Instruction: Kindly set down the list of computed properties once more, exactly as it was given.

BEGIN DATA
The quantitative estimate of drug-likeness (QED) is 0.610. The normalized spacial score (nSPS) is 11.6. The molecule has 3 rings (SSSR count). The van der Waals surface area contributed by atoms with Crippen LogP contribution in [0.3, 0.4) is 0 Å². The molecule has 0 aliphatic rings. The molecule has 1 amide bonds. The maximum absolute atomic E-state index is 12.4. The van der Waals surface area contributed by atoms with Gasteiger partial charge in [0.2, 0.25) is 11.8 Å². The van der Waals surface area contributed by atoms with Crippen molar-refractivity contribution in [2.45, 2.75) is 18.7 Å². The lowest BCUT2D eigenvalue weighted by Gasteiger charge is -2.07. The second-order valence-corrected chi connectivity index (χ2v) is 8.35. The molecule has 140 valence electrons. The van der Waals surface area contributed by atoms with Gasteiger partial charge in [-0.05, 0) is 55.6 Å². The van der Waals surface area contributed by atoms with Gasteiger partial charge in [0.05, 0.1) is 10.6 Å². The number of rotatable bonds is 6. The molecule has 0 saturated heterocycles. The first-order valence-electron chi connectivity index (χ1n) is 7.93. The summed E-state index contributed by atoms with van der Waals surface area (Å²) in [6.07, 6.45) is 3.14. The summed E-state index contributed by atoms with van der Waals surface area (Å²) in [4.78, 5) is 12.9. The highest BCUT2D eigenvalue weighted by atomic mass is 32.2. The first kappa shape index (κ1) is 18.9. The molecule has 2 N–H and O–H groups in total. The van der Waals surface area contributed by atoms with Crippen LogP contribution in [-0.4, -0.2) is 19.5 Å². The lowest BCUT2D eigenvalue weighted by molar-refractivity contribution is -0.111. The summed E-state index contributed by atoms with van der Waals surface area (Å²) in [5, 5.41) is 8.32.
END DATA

The quantitative estimate of drug-likeness (QED) is 0.610. The normalized spacial score (nSPS) is 11.6. The molecule has 3 rings (SSSR count). The van der Waals surface area contributed by atoms with Crippen LogP contribution in [0.3, 0.4) is 0 Å². The molecule has 0 aliphatic rings. The molecule has 1 amide bonds. The maximum absolute atomic E-state index is 12.4. The van der Waals surface area contributed by atoms with Gasteiger partial charge in [0.2, 0.25) is 11.8 Å². The van der Waals surface area contributed by atoms with Crippen molar-refractivity contribution in [2.45, 2.75) is 18.7 Å². The lowest BCUT2D eigenvalue weighted by Gasteiger charge is -2.07. The second-order valence-corrected chi connectivity index (χ2v) is 8.35. The molecule has 140 valence electrons. The van der Waals surface area contributed by atoms with Gasteiger partial charge in [-0.05, 0) is 55.6 Å². The van der Waals surface area contributed by atoms with Gasteiger partial charge in [0.05, 0.1) is 10.6 Å². The number of rotatable bonds is 6. The molecule has 0 saturated heterocycles. The first-order valence-electron chi connectivity index (χ1n) is 7.93. The summed E-state index contributed by atoms with van der Waals surface area (Å²) in [6.07, 6.45) is 3.14. The summed E-state index contributed by atoms with van der Waals surface area (Å²) in [4.78, 5) is 12.9. The highest BCUT2D eigenvalue weighted by atomic mass is 32.2. The first kappa shape index (κ1) is 18.9. The molecule has 2 N–H and O–H groups in total. The van der Waals surface area contributed by atoms with Crippen LogP contribution in [-0.4, -0.2) is 19.5 Å². The lowest BCUT2D eigenvalue weighted by molar-refractivity contribution is -0.111. The summed E-state index contributed by atoms with van der Waals surface area (Å²) in [5, 5.41) is 8.32.